Pirates of the Caribbean: Dead Men Tell No Tales
Been there, plundered that.
"Crime and Punishment in Suburbia" is no doubt "flawed"--that favorite moviecrit word--and it suffers from being released a year after the similar "American Beauty," even though it was made earlier. But it is the kind of movie that lives and breathes; I forgive its shortcomings because it strives, and because it contains excellent things. To lean back and dismiss this movie, as most critics have done, is to show ingratitude. A messy but hungry film like this is more interesting than cool technical perfection.
The story is a dark, juicy melodrama involving the kinds of things that happen only in soap operas and in real life. Imagine "American Beauty" told from the point of view of the cheerleader. Her name is Roseanne (Monica Keena), and she is popular in school, where she dates the quarterback of the football team. But there is a cloud in her eyes, an inner failure to believe in herself. At home, where the dinner table creates an eerie echo of "American Beauty," we see that her stepfather (Michael Ironside) is a pathetic drunk and her mother (Ellen Barkin) is fed up--not that her mother is a saint, either.
All of this is observed by a classmate named Vincent (Vincent Kartheiser), who silently sits behind her in the movies, who lurks across the street from her house, who takes her picture with a telephoto lens and fits the profile of a stalker. But there is more to Vincent. He is a complicated boy with an angelic face, and a mom who looks at him and says, "It's gonna be so interesting to see what you're like after you get out of this stage." Taking a clue from the movie's title, we wonder if he represents Raskolnikov, the hero of Dostoyevsky's novel. But director Rob Schmidt and writer Larry Gross have borrowed little other than the title and the workings of guilty emotions from Crime and Punishment. Vincent seems inspired more by the angels in "Wings of Desire," who keep secret watch over their humans, want to help them and finally descend to the physical level so they can touch and heal them.
Roseanne needs healing. She needs somebody who sees her--not the popular blond cheerleader, but the girl whose home life is hell and whose boyfriend is painfully limited. She needs a boy she can sing with, but she's never heard the song. Keena does a great deal with Roseanne, a character who is herself an actress--pretending to be a daughter, a girlfriend, a cheerleader, all the time screaming inside.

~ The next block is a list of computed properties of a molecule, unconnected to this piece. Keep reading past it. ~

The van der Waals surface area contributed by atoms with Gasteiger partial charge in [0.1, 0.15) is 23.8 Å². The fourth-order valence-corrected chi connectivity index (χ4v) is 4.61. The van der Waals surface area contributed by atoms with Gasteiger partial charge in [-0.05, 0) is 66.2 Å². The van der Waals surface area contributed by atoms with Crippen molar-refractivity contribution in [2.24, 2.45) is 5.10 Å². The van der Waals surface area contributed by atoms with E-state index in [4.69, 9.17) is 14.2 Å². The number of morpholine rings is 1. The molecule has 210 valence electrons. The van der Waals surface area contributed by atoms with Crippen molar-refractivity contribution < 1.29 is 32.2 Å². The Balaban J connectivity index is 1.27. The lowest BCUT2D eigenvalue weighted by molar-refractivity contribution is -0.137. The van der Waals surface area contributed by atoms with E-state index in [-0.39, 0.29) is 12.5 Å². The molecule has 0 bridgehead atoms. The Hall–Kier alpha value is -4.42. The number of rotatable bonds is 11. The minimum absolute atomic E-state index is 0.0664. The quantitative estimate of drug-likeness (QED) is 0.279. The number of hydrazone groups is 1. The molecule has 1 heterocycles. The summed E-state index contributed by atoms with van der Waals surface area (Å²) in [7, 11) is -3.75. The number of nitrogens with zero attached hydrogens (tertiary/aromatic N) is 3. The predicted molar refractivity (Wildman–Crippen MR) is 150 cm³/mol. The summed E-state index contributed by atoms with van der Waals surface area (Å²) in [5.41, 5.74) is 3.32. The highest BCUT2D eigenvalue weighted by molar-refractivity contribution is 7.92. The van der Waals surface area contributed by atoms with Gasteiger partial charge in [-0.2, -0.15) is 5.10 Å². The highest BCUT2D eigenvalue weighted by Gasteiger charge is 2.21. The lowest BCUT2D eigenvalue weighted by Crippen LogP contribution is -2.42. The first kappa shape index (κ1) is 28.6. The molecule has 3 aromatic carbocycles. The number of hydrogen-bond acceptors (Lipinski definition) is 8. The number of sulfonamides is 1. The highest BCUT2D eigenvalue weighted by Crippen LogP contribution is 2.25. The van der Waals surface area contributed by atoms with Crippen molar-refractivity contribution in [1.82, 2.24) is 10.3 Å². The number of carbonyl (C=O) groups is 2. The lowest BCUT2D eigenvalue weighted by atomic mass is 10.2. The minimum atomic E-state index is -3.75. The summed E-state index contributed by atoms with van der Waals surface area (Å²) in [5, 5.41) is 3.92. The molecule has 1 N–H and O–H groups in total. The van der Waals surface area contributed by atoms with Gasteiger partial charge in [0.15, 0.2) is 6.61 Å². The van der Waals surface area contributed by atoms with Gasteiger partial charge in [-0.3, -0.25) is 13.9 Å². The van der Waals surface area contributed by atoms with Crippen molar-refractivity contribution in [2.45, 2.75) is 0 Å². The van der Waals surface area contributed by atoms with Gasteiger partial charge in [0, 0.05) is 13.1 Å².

Save the rest of the review for later if you plan to see the movie. One night the defiant mother goes out drinking with her girlfriend and picks up a bartender (Jeffrey Wright) who is probably nicer than she deserves. Her husband suspects an affair, finds them at the yogurt stand and starts a fight. The scandals sink Roseanne at school, where the rumor machine whispers that her mother has left home to live with a black pimp. Black, yes; pimp, no. One drunken night, the self-pitying stepfather (it is one of Ironside's best performances) forces himself on Roseanne. She convinces her quarterback (James Debello) that they must murder him.
The attack echoes Raskolnikov's experience with the messiness of murder. The wrong person ends up charged with the crime, because of circumstantial evidence. And the movie arrives at last at its Dostoyevskian component, as guilt eats away at the true killers. Some people are just not made to get away with murder; their freedom seems wrong to them. Now it is time for Vincent to come forward in his essential goodness, like Sonia (who was an inspiration and affront to Raskolnikov), and offer redemption, which is what Sonia did.
The movie is rated R. It's a funny thing. Many of the PG-13 movies aimed at teenagers ("Coyote Ugly," for example) seem corrupt and without value. Many of the R-rated movies about teenagers (like this film, "Welcome To The Dollhouse" and "Almost Famous") seem ideal for thoughtful teenagers. The MPAA counts the beans but never tastes the soup. Make a worthless movie but limit the nudity and language, and get a PG-13. Make a movie where the characters live with real problems and try to figure out what to do, and God forbid our children should be exposed to such an experience.
This message came to me from a reader named Peter Svensland. He and a fr...
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